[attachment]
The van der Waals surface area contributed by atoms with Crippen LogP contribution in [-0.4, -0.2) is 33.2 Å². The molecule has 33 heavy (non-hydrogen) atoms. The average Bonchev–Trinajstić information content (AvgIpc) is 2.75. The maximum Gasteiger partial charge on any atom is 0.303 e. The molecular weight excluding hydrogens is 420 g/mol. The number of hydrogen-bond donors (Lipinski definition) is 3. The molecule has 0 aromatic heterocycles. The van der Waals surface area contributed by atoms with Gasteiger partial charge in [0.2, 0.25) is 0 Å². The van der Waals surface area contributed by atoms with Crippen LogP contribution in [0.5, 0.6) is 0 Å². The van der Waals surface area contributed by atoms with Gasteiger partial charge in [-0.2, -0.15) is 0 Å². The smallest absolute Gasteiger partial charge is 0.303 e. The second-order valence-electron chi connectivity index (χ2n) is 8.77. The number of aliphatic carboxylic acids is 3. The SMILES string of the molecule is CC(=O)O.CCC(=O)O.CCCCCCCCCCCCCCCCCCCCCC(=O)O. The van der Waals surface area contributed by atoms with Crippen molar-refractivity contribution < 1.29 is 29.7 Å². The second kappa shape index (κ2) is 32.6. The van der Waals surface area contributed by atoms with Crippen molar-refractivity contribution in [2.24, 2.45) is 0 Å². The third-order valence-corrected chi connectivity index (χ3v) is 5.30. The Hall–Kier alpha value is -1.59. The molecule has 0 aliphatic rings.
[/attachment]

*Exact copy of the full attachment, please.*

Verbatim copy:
The van der Waals surface area contributed by atoms with Crippen LogP contribution in [-0.4, -0.2) is 33.2 Å². The molecule has 33 heavy (non-hydrogen) atoms. The average Bonchev–Trinajstić information content (AvgIpc) is 2.75. The maximum Gasteiger partial charge on any atom is 0.303 e. The molecular weight excluding hydrogens is 420 g/mol. The number of hydrogen-bond donors (Lipinski definition) is 3. The molecule has 0 aromatic heterocycles. The van der Waals surface area contributed by atoms with Gasteiger partial charge in [0.2, 0.25) is 0 Å². The van der Waals surface area contributed by atoms with Crippen LogP contribution in [0.5, 0.6) is 0 Å². The van der Waals surface area contributed by atoms with Gasteiger partial charge in [-0.2, -0.15) is 0 Å². The smallest absolute Gasteiger partial charge is 0.303 e. The second-order valence-electron chi connectivity index (χ2n) is 8.77. The number of aliphatic carboxylic acids is 3. The SMILES string of the molecule is CC(=O)O.CCC(=O)O.CCCCCCCCCCCCCCCCCCCCCC(=O)O. The van der Waals surface area contributed by atoms with Crippen molar-refractivity contribution < 1.29 is 29.7 Å². The second kappa shape index (κ2) is 32.6. The van der Waals surface area contributed by atoms with Crippen molar-refractivity contribution in [2.24, 2.45) is 0 Å². The third-order valence-corrected chi connectivity index (χ3v) is 5.30. The Hall–Kier alpha value is -1.59. The molecule has 0 aliphatic rings.